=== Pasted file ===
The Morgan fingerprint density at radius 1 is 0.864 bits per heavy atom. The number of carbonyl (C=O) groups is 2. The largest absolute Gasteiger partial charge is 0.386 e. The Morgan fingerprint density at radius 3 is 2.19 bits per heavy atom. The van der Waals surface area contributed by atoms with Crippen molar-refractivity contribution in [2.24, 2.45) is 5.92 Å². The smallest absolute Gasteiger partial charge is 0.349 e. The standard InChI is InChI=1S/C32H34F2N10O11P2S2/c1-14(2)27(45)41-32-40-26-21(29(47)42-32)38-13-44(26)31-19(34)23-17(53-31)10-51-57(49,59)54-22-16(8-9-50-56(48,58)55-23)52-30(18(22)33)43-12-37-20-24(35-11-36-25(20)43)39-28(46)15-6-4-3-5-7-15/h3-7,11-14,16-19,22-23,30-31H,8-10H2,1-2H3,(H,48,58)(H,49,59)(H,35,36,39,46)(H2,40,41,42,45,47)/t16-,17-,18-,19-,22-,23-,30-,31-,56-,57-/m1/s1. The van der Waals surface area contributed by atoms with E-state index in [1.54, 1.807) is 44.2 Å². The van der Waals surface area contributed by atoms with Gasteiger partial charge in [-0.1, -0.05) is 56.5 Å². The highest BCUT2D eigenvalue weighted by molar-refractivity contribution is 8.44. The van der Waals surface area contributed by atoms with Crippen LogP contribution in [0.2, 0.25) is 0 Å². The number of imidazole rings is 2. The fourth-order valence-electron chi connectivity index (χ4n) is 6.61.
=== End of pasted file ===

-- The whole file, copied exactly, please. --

The Morgan fingerprint density at radius 1 is 0.864 bits per heavy atom. The number of carbonyl (C=O) groups is 2. The largest absolute Gasteiger partial charge is 0.386 e. The Morgan fingerprint density at radius 3 is 2.19 bits per heavy atom. The van der Waals surface area contributed by atoms with Crippen molar-refractivity contribution in [2.24, 2.45) is 5.92 Å². The smallest absolute Gasteiger partial charge is 0.349 e. The standard InChI is InChI=1S/C32H34F2N10O11P2S2/c1-14(2)27(45)41-32-40-26-21(29(47)42-32)38-13-44(26)31-19(34)23-17(53-31)10-51-57(49,59)54-22-16(8-9-50-56(48,58)55-23)52-30(18(22)33)43-12-37-20-24(35-11-36-25(20)43)39-28(46)15-6-4-3-5-7-15/h3-7,11-14,16-19,22-23,30-31H,8-10H2,1-2H3,(H,48,58)(H,49,59)(H,35,36,39,46)(H2,40,41,42,45,47)/t16-,17-,18-,19-,22-,23-,30-,31-,56-,57-/m1/s1. The van der Waals surface area contributed by atoms with E-state index in [1.54, 1.807) is 44.2 Å². The van der Waals surface area contributed by atoms with Gasteiger partial charge in [-0.1, -0.05) is 56.5 Å². The highest BCUT2D eigenvalue weighted by molar-refractivity contribution is 8.44. The van der Waals surface area contributed by atoms with Crippen LogP contribution in [0.2, 0.25) is 0 Å². The number of imidazole rings is 2. The fourth-order valence-electron chi connectivity index (χ4n) is 6.61.